Sunday, April 29, 2007

Just a quick Sunday afternoon report. The open house at Clear Spring School was successful. My wife went and reported that student weavings were prominently featured in every classroom. On Monday I plan to make some knitting spools as I believe that would be another craft that would interest the students.

Lucy's team lost in the first round at the state soccer tournament. It was kind of a relief as winning would have required more middle of the week trips to Little Rock. they played well and were defending their goal for most of the game. And it was exhausting since they only have 13 members and that provides for only two substitutes. All this has very little to do with the hands but does remind us all that education is about much more than the brain.

I have been spending the day filling out the kinds of forms that self-employed craftsmen in America are tormented by. There is a vast conspiracy against the creative self-employed artists and craftsmen of America. It is called "the government."

You will notice that when the government talks about small business, they are talking about companies that are under several hundred employees in size. They want to encourage those companies, blah, blah, blah. But the greatest potential growth in our economy is in the very smallest companies and the plethora of confusing filings is a serious deterrent to growth for those of us who would have to hire accountants to manage them.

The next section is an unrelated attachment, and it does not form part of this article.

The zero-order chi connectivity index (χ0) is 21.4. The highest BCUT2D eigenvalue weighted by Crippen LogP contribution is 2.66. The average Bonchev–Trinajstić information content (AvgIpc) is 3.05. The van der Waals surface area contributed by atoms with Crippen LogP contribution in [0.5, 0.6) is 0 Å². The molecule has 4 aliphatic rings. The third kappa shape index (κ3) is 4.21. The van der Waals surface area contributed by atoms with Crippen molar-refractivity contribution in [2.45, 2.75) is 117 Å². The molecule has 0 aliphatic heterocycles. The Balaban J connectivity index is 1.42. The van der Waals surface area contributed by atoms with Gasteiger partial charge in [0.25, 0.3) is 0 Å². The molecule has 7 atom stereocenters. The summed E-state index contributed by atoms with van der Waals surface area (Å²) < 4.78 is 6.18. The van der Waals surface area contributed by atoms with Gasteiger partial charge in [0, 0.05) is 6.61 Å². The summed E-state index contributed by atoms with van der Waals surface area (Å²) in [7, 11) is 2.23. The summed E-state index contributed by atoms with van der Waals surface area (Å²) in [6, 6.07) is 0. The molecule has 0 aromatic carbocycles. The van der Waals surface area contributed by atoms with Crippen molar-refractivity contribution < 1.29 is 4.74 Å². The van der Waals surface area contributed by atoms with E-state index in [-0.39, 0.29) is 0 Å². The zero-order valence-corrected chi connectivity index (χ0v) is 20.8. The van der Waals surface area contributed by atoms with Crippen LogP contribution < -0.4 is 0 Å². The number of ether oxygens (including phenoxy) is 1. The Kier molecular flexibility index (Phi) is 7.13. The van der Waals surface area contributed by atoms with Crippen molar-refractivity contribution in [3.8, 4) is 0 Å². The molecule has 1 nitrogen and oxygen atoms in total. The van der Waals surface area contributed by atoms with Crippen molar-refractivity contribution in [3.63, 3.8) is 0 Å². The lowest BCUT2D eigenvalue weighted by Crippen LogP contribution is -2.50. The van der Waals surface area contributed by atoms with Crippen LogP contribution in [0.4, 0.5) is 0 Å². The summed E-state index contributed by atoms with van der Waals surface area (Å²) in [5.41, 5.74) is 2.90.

With encouragement to hire help, we would. With provision of health care benefits from the government to our employees we would take on greater responsibility. But the swamp of paperwork is too great for most self-employed Americans to deal with. We are forced to either stay small or hire expensive professionals to help us with the flood of documents we are required to file in a timely manner...

Please forgive the rant, but the challenges of making a living as a self-employed craftsman in America are large enough without the confusion presented to us by state and federal government, and since I've had to spend a good part of my day with this stuff instead of being productive in the work shop, I figure at least a few people should know about it.

When the Republicans in office claim to be on the side of business, please remember they are talking about "big" business" and when they are talking about supporting "small business," they aren't talking about craftsmen.

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